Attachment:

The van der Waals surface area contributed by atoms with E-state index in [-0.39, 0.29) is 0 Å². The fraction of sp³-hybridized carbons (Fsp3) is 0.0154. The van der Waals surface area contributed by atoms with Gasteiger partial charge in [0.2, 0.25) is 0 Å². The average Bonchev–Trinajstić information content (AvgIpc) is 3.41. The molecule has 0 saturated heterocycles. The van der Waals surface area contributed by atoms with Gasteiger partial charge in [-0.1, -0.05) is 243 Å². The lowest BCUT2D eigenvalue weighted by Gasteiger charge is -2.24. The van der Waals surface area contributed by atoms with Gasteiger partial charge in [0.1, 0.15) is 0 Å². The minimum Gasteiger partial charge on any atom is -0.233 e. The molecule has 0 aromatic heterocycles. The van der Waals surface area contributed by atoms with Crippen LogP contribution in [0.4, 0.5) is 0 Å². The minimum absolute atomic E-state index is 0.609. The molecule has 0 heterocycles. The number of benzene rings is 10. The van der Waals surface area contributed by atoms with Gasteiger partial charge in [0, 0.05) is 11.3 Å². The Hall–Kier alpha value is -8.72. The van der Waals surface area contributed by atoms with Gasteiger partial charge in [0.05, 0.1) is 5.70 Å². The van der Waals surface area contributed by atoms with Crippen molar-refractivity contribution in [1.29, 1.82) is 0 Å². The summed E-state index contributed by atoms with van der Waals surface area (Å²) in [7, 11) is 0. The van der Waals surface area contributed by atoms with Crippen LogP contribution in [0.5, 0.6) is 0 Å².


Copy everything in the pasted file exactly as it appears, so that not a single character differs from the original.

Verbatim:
The van der Waals surface area contributed by atoms with E-state index in [-0.39, 0.29) is 0 Å². The fraction of sp³-hybridized carbons (Fsp3) is 0.0154. The van der Waals surface area contributed by atoms with Gasteiger partial charge in [0.2, 0.25) is 0 Å². The average Bonchev–Trinajstić information content (AvgIpc) is 3.41. The molecule has 0 saturated heterocycles. The van der Waals surface area contributed by atoms with Gasteiger partial charge in [-0.1, -0.05) is 243 Å². The lowest BCUT2D eigenvalue weighted by Gasteiger charge is -2.24. The van der Waals surface area contributed by atoms with Gasteiger partial charge in [0.1, 0.15) is 0 Å². The minimum Gasteiger partial charge on any atom is -0.233 e. The molecule has 0 aromatic heterocycles. The van der Waals surface area contributed by atoms with Crippen LogP contribution in [0.4, 0.5) is 0 Å². The minimum absolute atomic E-state index is 0.609. The molecule has 0 heterocycles. The number of benzene rings is 10. The van der Waals surface area contributed by atoms with Gasteiger partial charge in [0, 0.05) is 11.3 Å². The Hall–Kier alpha value is -8.72. The van der Waals surface area contributed by atoms with Gasteiger partial charge in [0.05, 0.1) is 5.70 Å². The van der Waals surface area contributed by atoms with Crippen molar-refractivity contribution in [1.29, 1.82) is 0 Å². The summed E-state index contributed by atoms with van der Waals surface area (Å²) in [7, 11) is 0. The van der Waals surface area contributed by atoms with Crippen LogP contribution in [0.5, 0.6) is 0 Å².